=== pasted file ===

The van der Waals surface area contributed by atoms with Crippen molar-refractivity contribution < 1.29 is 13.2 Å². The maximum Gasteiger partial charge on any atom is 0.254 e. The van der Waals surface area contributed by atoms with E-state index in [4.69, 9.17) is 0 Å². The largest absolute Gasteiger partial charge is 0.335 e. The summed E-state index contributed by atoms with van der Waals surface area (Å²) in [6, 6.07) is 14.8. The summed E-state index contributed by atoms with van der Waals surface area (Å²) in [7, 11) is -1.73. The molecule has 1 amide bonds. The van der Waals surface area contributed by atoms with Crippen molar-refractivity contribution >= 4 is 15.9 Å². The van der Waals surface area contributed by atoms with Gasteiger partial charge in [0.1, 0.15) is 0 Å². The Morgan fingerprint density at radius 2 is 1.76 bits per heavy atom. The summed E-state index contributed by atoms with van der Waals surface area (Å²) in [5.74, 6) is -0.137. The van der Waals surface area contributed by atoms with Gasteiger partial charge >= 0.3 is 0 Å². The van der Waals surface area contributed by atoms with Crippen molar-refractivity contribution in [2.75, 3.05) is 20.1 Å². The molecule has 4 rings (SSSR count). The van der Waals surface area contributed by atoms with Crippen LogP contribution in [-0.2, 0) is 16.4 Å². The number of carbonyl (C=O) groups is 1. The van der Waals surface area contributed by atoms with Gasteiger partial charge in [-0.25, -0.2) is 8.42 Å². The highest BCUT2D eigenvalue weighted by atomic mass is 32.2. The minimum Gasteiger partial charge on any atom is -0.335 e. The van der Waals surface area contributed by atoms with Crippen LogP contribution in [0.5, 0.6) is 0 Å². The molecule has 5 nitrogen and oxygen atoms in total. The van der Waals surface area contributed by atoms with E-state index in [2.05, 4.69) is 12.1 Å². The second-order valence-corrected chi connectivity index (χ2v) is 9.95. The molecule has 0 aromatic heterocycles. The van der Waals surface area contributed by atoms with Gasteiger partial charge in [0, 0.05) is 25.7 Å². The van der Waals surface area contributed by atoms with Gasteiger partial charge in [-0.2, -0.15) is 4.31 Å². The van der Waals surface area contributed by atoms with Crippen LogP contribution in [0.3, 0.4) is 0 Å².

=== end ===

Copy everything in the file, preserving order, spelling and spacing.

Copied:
The van der Waals surface area contributed by atoms with Crippen molar-refractivity contribution < 1.29 is 13.2 Å². The maximum Gasteiger partial charge on any atom is 0.254 e. The van der Waals surface area contributed by atoms with E-state index in [4.69, 9.17) is 0 Å². The largest absolute Gasteiger partial charge is 0.335 e. The summed E-state index contributed by atoms with van der Waals surface area (Å²) in [6, 6.07) is 14.8. The summed E-state index contributed by atoms with van der Waals surface area (Å²) in [7, 11) is -1.73. The molecule has 1 amide bonds. The van der Waals surface area contributed by atoms with Crippen molar-refractivity contribution >= 4 is 15.9 Å². The van der Waals surface area contributed by atoms with Gasteiger partial charge in [0.1, 0.15) is 0 Å². The Morgan fingerprint density at radius 2 is 1.76 bits per heavy atom. The summed E-state index contributed by atoms with van der Waals surface area (Å²) in [5.74, 6) is -0.137. The van der Waals surface area contributed by atoms with Gasteiger partial charge >= 0.3 is 0 Å². The van der Waals surface area contributed by atoms with Crippen molar-refractivity contribution in [2.75, 3.05) is 20.1 Å². The molecule has 4 rings (SSSR count). The van der Waals surface area contributed by atoms with Crippen LogP contribution in [-0.2, 0) is 16.4 Å². The number of carbonyl (C=O) groups is 1. The van der Waals surface area contributed by atoms with Gasteiger partial charge in [-0.25, -0.2) is 8.42 Å². The highest BCUT2D eigenvalue weighted by atomic mass is 32.2. The minimum Gasteiger partial charge on any atom is -0.335 e. The van der Waals surface area contributed by atoms with Crippen LogP contribution in [0.5, 0.6) is 0 Å². The molecule has 5 nitrogen and oxygen atoms in total. The van der Waals surface area contributed by atoms with E-state index in [2.05, 4.69) is 12.1 Å². The second-order valence-corrected chi connectivity index (χ2v) is 9.95. The molecule has 0 aromatic heterocycles. The van der Waals surface area contributed by atoms with Gasteiger partial charge in [0, 0.05) is 25.7 Å². The van der Waals surface area contributed by atoms with Gasteiger partial charge in [-0.2, -0.15) is 4.31 Å². The van der Waals surface area contributed by atoms with Crippen LogP contribution in [0.3, 0.4) is 0 Å².